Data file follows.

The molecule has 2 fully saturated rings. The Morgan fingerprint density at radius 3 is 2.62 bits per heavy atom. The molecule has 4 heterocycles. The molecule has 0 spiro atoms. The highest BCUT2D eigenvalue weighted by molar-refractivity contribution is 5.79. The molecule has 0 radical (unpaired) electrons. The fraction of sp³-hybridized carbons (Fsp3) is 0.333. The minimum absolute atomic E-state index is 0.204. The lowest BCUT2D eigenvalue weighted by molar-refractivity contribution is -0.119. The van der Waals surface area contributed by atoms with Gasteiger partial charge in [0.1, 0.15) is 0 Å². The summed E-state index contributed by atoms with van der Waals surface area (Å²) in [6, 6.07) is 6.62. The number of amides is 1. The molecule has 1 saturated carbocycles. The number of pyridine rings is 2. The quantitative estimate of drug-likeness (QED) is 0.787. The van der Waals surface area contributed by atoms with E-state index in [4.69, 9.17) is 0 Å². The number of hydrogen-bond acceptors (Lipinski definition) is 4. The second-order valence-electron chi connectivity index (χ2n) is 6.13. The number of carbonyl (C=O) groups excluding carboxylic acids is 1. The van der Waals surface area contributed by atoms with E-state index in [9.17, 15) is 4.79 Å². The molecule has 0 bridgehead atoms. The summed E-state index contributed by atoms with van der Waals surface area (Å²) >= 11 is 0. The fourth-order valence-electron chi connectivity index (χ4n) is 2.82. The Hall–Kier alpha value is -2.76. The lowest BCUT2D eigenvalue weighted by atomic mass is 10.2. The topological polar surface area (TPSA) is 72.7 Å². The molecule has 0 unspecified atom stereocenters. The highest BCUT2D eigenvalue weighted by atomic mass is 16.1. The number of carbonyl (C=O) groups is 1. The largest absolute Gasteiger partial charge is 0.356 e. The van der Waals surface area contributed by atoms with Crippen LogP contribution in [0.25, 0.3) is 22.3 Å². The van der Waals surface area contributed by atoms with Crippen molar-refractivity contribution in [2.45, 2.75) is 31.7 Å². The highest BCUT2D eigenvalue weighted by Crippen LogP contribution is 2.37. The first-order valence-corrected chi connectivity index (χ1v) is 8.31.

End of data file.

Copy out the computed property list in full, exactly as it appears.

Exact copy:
The molecule has 2 fully saturated rings. The Morgan fingerprint density at radius 3 is 2.62 bits per heavy atom. The molecule has 4 heterocycles. The molecule has 0 spiro atoms. The highest BCUT2D eigenvalue weighted by molar-refractivity contribution is 5.79. The molecule has 0 radical (unpaired) electrons. The fraction of sp³-hybridized carbons (Fsp3) is 0.333. The minimum absolute atomic E-state index is 0.204. The lowest BCUT2D eigenvalue weighted by molar-refractivity contribution is -0.119. The van der Waals surface area contributed by atoms with Gasteiger partial charge in [0.1, 0.15) is 0 Å². The summed E-state index contributed by atoms with van der Waals surface area (Å²) in [6, 6.07) is 6.62. The number of amides is 1. The molecule has 1 saturated carbocycles. The number of pyridine rings is 2. The quantitative estimate of drug-likeness (QED) is 0.787. The van der Waals surface area contributed by atoms with E-state index in [4.69, 9.17) is 0 Å². The number of hydrogen-bond acceptors (Lipinski definition) is 4. The second-order valence-electron chi connectivity index (χ2n) is 6.13. The number of carbonyl (C=O) groups excluding carboxylic acids is 1. The van der Waals surface area contributed by atoms with E-state index in [9.17, 15) is 4.79 Å². The molecule has 0 bridgehead atoms. The summed E-state index contributed by atoms with van der Waals surface area (Å²) >= 11 is 0. The fourth-order valence-electron chi connectivity index (χ4n) is 2.82. The Hall–Kier alpha value is -2.76. The lowest BCUT2D eigenvalue weighted by atomic mass is 10.2. The topological polar surface area (TPSA) is 72.7 Å². The molecule has 0 unspecified atom stereocenters. The highest BCUT2D eigenvalue weighted by atomic mass is 16.1. The number of carbonyl (C=O) groups is 1. The largest absolute Gasteiger partial charge is 0.356 e. The van der Waals surface area contributed by atoms with Crippen LogP contribution in [0.25, 0.3) is 22.3 Å². The van der Waals surface area contributed by atoms with Crippen molar-refractivity contribution in [2.45, 2.75) is 31.7 Å². The highest BCUT2D eigenvalue weighted by Crippen LogP contribution is 2.37. The first-order valence-corrected chi connectivity index (χ1v) is 8.31.